>I really have to disagree with the statement that Pinker's piece is an
>'appeal to emotion'. IMHO the article presents a cogent, well reasoned
>argument backed up by impeccable scientific credentials.
We've seen some with "impeccable scientific credentials" who would say
Transhumanism is a nutty concept, and some who would agree with us
wholeheartedly. Credentials don't improve the credibiltiy all that much,
esp. when the argument is not cut-and-dried. And I'd agree, it is well
written and cogent.
>Please give us
>some specific examples of where Pinker appeals to emotion in his argument.
>If anything, your reaction seems to be of the emotive, knee-jerk kind.
How nice, ad hominem.
The entire article is based on the premise that the "human condition" is
unchanging and unchangeable. It's similar to the problem I've commented on
in another thread with the "unknown" and "probably unknowable" elements of
agnosticism. In both cases, statements are made that seem to be just
pulled out of the air, claiming knowledge of their respective areas which
I've seen no good evidence is available.
In the case of the Pinker article, it's well written, so I don't think he's
saying human nature will not change out of ignorance of the progress being
made by science in areas he touches on, I think he's making the statement
knowing full well the way we're headed, yet seemingly unable to bring
himself to see it. In this, I see an element of denial, and in this I see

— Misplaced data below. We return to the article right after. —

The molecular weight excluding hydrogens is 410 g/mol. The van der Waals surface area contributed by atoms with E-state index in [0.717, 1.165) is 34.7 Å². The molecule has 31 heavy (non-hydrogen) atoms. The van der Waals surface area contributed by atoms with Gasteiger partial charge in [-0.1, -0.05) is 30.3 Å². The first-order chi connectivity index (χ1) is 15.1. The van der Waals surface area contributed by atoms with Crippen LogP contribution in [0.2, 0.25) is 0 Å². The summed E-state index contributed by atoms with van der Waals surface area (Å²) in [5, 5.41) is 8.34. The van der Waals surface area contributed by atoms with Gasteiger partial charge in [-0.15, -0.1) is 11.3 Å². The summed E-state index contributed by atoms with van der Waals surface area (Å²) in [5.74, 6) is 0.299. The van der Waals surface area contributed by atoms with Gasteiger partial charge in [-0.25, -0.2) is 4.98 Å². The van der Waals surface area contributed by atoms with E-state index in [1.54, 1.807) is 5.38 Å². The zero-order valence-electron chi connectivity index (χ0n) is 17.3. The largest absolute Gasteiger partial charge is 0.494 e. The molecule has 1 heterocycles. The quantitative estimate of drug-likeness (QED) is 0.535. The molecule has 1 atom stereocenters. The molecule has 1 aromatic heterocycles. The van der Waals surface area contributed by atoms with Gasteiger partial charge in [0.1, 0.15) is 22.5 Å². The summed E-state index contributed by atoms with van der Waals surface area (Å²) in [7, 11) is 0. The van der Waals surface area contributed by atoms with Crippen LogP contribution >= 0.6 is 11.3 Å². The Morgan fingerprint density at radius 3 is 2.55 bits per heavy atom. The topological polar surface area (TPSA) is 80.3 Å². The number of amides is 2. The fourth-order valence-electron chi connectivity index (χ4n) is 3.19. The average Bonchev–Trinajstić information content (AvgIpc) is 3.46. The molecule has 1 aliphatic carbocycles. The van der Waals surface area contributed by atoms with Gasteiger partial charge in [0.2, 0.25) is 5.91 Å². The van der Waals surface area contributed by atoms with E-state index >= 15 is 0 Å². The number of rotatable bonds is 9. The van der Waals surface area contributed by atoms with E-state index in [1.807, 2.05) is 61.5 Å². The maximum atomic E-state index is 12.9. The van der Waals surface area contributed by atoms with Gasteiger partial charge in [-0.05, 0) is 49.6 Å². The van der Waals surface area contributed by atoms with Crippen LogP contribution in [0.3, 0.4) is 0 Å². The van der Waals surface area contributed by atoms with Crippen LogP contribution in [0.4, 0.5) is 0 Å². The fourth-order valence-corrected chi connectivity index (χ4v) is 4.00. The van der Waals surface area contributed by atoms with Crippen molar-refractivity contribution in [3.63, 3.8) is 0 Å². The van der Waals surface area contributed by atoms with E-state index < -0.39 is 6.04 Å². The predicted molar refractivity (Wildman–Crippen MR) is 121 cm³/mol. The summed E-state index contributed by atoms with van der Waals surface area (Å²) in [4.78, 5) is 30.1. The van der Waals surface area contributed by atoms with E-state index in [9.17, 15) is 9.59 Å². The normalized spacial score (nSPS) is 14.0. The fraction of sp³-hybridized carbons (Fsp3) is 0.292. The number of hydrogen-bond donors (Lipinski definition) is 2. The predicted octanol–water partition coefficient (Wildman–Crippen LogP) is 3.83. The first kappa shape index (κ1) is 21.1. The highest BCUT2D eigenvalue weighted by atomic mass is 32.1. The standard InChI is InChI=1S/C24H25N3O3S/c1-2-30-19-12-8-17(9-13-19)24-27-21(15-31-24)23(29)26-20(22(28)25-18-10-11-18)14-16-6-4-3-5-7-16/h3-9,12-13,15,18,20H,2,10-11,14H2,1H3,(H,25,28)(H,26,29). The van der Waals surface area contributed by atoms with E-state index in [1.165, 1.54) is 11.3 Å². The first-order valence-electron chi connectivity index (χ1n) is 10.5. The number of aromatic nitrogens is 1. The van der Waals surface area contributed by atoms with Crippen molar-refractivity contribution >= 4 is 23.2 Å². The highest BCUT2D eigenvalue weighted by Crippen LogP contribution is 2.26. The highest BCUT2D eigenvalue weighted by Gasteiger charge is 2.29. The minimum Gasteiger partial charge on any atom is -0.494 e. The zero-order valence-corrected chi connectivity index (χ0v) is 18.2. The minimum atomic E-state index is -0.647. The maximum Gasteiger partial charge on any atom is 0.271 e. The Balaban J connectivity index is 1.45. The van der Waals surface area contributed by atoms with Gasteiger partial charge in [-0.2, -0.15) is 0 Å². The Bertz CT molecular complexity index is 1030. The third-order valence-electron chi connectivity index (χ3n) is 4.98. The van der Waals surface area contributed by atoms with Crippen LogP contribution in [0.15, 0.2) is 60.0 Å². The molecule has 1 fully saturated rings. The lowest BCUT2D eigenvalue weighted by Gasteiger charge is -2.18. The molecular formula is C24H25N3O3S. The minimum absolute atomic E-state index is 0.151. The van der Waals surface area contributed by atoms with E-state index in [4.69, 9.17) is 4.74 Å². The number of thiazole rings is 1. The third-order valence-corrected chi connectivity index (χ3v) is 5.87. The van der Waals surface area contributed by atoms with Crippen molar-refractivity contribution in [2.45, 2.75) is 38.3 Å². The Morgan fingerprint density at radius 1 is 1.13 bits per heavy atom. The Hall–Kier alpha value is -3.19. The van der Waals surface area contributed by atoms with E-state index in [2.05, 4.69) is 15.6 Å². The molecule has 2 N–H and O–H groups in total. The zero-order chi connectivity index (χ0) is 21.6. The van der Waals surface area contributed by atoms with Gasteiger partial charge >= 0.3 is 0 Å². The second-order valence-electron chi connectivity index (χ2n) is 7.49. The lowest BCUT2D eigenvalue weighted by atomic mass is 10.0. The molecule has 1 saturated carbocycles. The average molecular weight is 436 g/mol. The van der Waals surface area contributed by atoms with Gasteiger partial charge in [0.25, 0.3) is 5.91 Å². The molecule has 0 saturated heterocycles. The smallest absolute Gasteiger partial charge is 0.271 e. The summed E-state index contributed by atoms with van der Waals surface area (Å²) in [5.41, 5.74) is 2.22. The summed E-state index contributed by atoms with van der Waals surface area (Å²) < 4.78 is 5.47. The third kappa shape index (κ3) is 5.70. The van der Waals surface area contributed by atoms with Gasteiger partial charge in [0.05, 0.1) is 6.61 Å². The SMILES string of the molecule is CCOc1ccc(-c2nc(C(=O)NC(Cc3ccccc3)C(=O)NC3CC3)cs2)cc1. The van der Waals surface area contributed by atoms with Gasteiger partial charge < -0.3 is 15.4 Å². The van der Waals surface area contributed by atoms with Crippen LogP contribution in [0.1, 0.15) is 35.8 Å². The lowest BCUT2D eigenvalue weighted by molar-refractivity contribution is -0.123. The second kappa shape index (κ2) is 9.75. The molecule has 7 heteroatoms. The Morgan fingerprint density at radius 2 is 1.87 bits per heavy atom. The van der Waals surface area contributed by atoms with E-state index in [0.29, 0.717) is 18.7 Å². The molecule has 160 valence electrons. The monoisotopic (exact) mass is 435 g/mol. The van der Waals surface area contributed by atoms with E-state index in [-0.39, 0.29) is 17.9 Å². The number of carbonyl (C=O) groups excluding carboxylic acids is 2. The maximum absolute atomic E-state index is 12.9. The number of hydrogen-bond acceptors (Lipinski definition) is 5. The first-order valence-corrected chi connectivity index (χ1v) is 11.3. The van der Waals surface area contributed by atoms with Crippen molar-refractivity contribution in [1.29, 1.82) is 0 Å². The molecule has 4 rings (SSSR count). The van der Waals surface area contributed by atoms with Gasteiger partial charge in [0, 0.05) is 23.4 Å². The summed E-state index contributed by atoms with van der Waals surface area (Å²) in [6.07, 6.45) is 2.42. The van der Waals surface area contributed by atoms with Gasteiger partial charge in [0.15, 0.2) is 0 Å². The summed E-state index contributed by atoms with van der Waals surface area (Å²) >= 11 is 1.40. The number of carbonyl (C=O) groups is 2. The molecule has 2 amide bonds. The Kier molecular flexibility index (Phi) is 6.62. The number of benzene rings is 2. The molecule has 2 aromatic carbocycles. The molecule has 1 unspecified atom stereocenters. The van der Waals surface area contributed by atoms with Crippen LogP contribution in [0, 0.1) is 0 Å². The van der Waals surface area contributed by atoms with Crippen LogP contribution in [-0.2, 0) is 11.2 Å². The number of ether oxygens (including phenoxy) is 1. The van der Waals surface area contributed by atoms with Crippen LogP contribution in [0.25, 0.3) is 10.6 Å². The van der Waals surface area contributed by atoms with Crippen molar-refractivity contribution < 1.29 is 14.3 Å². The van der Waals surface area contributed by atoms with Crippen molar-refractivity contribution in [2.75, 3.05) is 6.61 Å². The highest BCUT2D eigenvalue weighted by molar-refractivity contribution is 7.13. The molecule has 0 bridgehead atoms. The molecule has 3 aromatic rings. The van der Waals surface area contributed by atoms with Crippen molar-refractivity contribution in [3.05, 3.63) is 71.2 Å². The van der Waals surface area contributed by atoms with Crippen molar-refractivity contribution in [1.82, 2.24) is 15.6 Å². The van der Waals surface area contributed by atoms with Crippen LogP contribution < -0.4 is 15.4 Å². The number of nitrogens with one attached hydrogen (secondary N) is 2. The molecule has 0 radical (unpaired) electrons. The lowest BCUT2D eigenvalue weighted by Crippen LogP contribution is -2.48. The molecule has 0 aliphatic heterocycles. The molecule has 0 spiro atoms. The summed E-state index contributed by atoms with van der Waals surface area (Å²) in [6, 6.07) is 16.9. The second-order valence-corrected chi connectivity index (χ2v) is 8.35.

his emotional infusion into this article. He really doesn't seem to want
humanity to change from what it is right now. But not wanting something to
change is little barrier to what can and may occur at such a long time scale.
>You don't address any of Pinker's arguments, yet still consider yourself
>entitled to the claim that "*everything* IS up for grabs, long term". In
>the absence of any rational justification for saying so, this claim sounds
>to me like empty rhetoric.
I don't *disagree* with many of his arguments, I disagree with what seems
to be his conclusion; That humankind, as it exists now in its' current
mental/neurological configuration, will somehow survive the next 1000 years
unchanged. I'm not saying it'll be radically changed, or what form the
change will take place. I'm simply saying that given the levels our
technology will likely reach (conceivably) over the next 1000 years that
the only constant will not be humanity but change, potentially affecting
everything inside and out.
"If you can't take a little bloody nose, maybe you ought to go back home and
crawl under your bed. It's not safe out here. It's wondrous, with treasures
to satiate desires both subtle and gross. But it's not for the timid."
-Q, Star Trek:TNG episode 'Q Who'
This archive was generated by hypermail 2b30 : Mon May 28 2001 - 09:59:46 MDT